Alive and kicking, kicking and screaming

Pink’s new album bashes stupid girls and a stupid president, but it’s still pop

Keri Carlson

Maybe it’s her brightly dyed hair combined with a loud, rebellious attitude that makes Pink seem smarter and more acceptable to listen to than her pop princess contemporaries.

But really, Pink is not smarter. She might not be as dumb as Britney to marry a white trash wannabe rapper, but when comparing Pink to say, Christina Aguilera, it’s clear her lyrics are no more masterful or poetic. Pink simply has a different attitude.

On Pink’s latest album, “I’m Not Dead,” the first single, “Stupid Girls,” once again sets Pink apart from the pack. But again, this has little to do with the actual music or lyrics of the song and more that Pink purposely seeks to separate herself from the rest.

Pink rallies against tiny-dog-carrying, Fred-Segal-shopping girls who rely on their looks rather than their brains. And she asks, “What happened to the dreams of a girl president / She’s dancing in the video next to 50 Cent.” While perhaps a better message for young girls than Aguilera’s “Dirrty,” complaining about skanky females is nothing new, and Pink’s lyrics have no more witticism than any Destiny’s Child song.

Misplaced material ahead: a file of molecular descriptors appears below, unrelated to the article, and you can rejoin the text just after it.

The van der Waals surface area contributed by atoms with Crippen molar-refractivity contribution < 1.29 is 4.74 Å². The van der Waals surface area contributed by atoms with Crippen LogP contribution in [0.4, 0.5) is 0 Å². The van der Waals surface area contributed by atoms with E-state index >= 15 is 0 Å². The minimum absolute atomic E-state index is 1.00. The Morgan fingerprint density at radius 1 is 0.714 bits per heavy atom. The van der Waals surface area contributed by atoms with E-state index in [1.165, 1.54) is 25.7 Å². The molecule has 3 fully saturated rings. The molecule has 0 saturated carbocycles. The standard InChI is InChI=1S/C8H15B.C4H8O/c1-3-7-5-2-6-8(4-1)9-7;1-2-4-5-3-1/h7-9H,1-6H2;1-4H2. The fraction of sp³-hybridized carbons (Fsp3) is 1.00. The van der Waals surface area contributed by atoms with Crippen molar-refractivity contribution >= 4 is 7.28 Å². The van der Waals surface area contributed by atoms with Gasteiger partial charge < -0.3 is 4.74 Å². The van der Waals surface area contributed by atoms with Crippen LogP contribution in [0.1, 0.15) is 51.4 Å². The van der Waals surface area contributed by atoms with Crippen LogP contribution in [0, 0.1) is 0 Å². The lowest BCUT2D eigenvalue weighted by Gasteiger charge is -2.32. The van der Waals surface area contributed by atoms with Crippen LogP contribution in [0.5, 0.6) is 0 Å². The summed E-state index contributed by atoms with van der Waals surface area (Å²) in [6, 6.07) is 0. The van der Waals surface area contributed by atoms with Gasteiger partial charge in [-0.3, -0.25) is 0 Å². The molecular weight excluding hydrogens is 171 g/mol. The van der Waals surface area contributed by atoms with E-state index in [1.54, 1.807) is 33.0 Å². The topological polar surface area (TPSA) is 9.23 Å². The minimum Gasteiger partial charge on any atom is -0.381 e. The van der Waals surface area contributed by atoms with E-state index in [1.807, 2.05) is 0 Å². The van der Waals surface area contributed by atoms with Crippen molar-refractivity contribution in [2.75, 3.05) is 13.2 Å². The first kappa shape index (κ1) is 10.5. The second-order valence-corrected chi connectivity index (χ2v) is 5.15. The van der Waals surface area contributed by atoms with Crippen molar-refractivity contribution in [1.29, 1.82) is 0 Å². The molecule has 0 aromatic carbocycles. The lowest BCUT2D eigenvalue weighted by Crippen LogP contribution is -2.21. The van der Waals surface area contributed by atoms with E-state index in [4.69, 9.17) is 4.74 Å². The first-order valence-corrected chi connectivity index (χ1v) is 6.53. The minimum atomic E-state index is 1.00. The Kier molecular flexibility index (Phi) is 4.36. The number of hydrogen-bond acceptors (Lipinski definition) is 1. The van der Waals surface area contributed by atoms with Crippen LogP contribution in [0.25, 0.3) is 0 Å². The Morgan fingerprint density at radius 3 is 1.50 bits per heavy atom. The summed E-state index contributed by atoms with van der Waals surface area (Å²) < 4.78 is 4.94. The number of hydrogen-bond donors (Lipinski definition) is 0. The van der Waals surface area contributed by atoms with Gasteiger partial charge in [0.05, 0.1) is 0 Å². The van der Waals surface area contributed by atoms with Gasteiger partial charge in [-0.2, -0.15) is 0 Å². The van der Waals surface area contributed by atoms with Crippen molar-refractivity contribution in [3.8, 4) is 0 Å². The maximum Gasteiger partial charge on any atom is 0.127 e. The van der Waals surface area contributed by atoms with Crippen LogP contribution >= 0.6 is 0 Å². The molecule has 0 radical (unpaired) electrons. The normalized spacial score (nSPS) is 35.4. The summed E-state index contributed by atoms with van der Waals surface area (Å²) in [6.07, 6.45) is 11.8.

This is not to say that Pink’s music is bad – instead that in order to appreciate her, you can’t have any illusions to her music having a higher level of sophistication beyond any other pop.

Pink’s true talent comes from her ability to transcend pop genres with more ease than almost any other artist. From dance pop to mall punk, her voice can range from diva belting to raspy growling. On “I’m Not Dead,” this chameleon voice allows Pink to switch from glittery club-thumping hip-hop beats to a folksy duet with the Indigo Girls. And with this change in styles comes very different shades of Pink. She goes from a couldn’t-care-less attitude to a heartfelt cry against the president.

In the past, Pink records have been too far on the dance side or too far on the punk side. “I’m Not Dead” finally finds Pink in an almost-perfect balance (she should have ditched one or two of the slower ballads).

Although Pink is not above or smarter than other pop artists, she does perhaps have a bit more to offer. She tries to say nothing and everything; she tries to be a materialistic bitch and an activist hippie – all in the same record.

These contradictions ultimately make Pink more interesting. Crying about stupid girls might not be the most important political song, but it is honest.